1. Old Boats and Boating Facilities
Water is tough on wood, so if you’re seeking out a piece of wood for something structural, such as a backing or a frame, don’t use an old boat or boathouse wood. That being said, the damage that water can do to wood is unique to each piece and can be remarkably beautiful in a craft project.
When seeking out old wood from a boat or boathouse, bring along a lead test kit. While the use of lead paint was banned in 1978, it’s possible that
- people had lead paint stored away for years after that
- they used it on their boats
- that old piece of boat wood might be contaminated.
If your lead test turns up positive, walk away. It’s not worth the risk of lead poisoning to try to put it to use. If you find unfinished wood or sealed wood in such a structure, try to use it in the original finish. Clean it up with a soft bristle brush and a gentle detergent, then rinse it and let it dry.
2. Old Cabinetry
Old houses are loaded with old wood, but getting access to it can be tough! One of the easiest ways to get your hands on old wood is when someone is getting rid of stick-built kitchen cabinets.
Modern kitchen cabinets are built as boxes and mounted to the wall. Stick-built cabinets were constructed in place. Once the basic structure was up, the frames were added and the doors attached to the frames. The wood in those stick-built may be as old as the house, and some of it even older.
The challenge of using cabinets as sources for reclaimed wood is that many of them have been painted. Some homeowners also painted over the hardware, so taking them apart can be a serious challenge. You’ll need a lead test kit and a Dremel or drilling tool to grind through the paint on the hardware, but you may find that the shelving and cabinet backing can all be used.
3. Old Furniture
Furniture from the 1900s is a great source of old wood. You probably don’t want to break down usable furniture, but you may find damaged or defunct pieces that offer something salvageable. Look for discolored pieces. Be ready to use some elbow grease to clean away layers of old wax.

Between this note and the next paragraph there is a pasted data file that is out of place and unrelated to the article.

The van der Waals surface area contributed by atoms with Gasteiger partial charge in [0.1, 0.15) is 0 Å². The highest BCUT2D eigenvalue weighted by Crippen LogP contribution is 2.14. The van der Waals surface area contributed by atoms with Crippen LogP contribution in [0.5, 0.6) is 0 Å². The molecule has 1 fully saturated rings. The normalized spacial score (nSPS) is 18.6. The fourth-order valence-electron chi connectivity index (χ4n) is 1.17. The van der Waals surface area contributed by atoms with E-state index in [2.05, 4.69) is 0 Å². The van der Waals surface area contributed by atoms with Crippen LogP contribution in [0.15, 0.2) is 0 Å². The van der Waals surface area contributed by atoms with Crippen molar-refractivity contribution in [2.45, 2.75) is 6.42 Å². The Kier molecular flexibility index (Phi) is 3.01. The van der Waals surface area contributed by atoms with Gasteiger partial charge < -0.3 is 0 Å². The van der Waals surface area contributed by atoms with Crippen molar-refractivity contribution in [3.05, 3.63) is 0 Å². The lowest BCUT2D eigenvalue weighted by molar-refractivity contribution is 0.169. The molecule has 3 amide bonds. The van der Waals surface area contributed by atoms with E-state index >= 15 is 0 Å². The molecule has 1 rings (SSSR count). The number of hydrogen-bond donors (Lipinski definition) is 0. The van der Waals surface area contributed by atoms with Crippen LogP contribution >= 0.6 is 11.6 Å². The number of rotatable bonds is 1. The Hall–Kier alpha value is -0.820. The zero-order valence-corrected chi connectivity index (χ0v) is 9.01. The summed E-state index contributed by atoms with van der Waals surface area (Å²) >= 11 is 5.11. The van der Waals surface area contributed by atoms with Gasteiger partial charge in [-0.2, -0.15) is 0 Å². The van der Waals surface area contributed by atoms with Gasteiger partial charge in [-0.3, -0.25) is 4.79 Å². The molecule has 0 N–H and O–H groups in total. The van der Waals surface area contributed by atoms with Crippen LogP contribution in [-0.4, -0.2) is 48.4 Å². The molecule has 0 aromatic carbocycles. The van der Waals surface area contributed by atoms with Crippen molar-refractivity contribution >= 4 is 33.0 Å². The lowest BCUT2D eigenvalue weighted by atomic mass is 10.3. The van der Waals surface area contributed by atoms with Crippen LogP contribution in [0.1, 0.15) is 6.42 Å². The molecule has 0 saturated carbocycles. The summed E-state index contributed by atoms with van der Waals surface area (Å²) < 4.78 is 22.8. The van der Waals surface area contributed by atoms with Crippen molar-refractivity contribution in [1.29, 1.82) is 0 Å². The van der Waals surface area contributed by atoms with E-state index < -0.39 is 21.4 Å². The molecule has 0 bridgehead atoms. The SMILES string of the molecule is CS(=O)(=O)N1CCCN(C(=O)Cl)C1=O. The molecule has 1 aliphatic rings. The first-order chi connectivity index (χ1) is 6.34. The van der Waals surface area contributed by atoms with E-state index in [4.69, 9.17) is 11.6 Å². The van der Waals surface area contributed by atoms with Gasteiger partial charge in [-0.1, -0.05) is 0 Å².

A simple way to clean away layers of wax, polish, dirt and cigarette smoke from an old piece of furniture is to use #0000 steel wool and rubbing alcohol. Work the rubbing alcohol into the wood, then rinse it away with the same. You may even wind up removing old varnish with this method. Once the wood is bare, it will be vulnerable, so be sure to use a sealant or wax to protect it.
4. Old Sheds and Outbuildings
If you’ve got the tools and the know-how, you may find that you can connect with someone who needs a shed taken down. If the wood is free of paint or was never painted, then your biggest concerns need
- nail holes
If you’re using falling-down buildings as sources for reclaimed wood, you likely won’t be using this lumber for anything structural. Once you’ve cleaned the wood, treat it with a termite resistant sealer to reduce the risk of bringing bugs into your home.
If you’re planning to cut, plane or sand the wood, consider getting a metal detector to check the material for nails, screws, or wires. One piece of metal can really muck up your planer, and a saw blade that comes into contact with a surprise piece of metal can get dangerous.
5. Salvage Yards
Treasure hunters will love a trip to a salvage yard to look for reclaimed wood. Be ready to do some poking around. You may want an architectural piece, but if you don’t need the wood to serve a structural purpose, you can create an amazing look with simple planking.
Bring along your metal detector and skip anything painted. Lead testing can lead to colored spots on painted items that will lower the value for the seller. All you need for your project is something old and interesting!
Every piece of reclaimed wood is unique. The less you can do to it, the better. Dig into your area and look for folks who are remodeling older homes. They may be able to provide you with some amazing pieces.